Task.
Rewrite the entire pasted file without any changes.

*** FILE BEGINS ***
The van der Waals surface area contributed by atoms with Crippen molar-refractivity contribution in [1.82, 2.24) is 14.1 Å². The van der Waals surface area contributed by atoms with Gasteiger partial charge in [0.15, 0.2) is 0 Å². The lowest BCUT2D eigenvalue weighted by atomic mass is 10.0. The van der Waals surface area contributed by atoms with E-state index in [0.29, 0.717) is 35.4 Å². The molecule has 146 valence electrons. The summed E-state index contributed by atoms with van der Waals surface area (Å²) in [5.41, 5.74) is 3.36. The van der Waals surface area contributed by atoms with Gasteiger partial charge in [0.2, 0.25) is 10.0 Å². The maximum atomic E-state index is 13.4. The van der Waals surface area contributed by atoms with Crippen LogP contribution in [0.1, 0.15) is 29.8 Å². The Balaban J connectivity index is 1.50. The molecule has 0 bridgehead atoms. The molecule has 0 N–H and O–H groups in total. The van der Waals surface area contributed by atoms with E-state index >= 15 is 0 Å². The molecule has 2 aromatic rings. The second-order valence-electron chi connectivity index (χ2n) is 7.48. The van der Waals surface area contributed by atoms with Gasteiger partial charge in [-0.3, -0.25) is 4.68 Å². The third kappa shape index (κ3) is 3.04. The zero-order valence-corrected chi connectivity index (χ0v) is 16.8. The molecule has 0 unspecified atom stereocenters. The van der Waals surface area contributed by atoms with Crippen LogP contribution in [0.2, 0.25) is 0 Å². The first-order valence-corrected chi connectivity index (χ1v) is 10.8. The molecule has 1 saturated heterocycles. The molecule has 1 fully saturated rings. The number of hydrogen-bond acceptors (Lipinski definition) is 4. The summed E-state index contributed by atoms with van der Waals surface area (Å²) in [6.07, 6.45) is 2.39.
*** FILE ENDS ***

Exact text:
The van der Waals surface area contributed by atoms with Crippen molar-refractivity contribution in [1.82, 2.24) is 14.1 Å². The van der Waals surface area contributed by atoms with Gasteiger partial charge in [0.15, 0.2) is 0 Å². The lowest BCUT2D eigenvalue weighted by atomic mass is 10.0. The van der Waals surface area contributed by atoms with E-state index in [0.29, 0.717) is 35.4 Å². The molecule has 146 valence electrons. The summed E-state index contributed by atoms with van der Waals surface area (Å²) in [5.41, 5.74) is 3.36. The van der Waals surface area contributed by atoms with Gasteiger partial charge in [0.2, 0.25) is 10.0 Å². The maximum atomic E-state index is 13.4. The van der Waals surface area contributed by atoms with Crippen LogP contribution in [0.1, 0.15) is 29.8 Å². The Balaban J connectivity index is 1.50. The molecule has 0 bridgehead atoms. The molecule has 0 N–H and O–H groups in total. The van der Waals surface area contributed by atoms with E-state index >= 15 is 0 Å². The molecule has 2 aromatic rings. The second-order valence-electron chi connectivity index (χ2n) is 7.48. The van der Waals surface area contributed by atoms with Gasteiger partial charge in [-0.3, -0.25) is 4.68 Å². The third kappa shape index (κ3) is 3.04. The zero-order valence-corrected chi connectivity index (χ0v) is 16.8. The molecule has 0 unspecified atom stereocenters. The van der Waals surface area contributed by atoms with Crippen LogP contribution in [0.2, 0.25) is 0 Å². The first-order valence-corrected chi connectivity index (χ1v) is 10.8. The molecule has 1 saturated heterocycles. The molecule has 1 fully saturated rings. The number of hydrogen-bond acceptors (Lipinski definition) is 4. The summed E-state index contributed by atoms with van der Waals surface area (Å²) in [6.07, 6.45) is 2.39.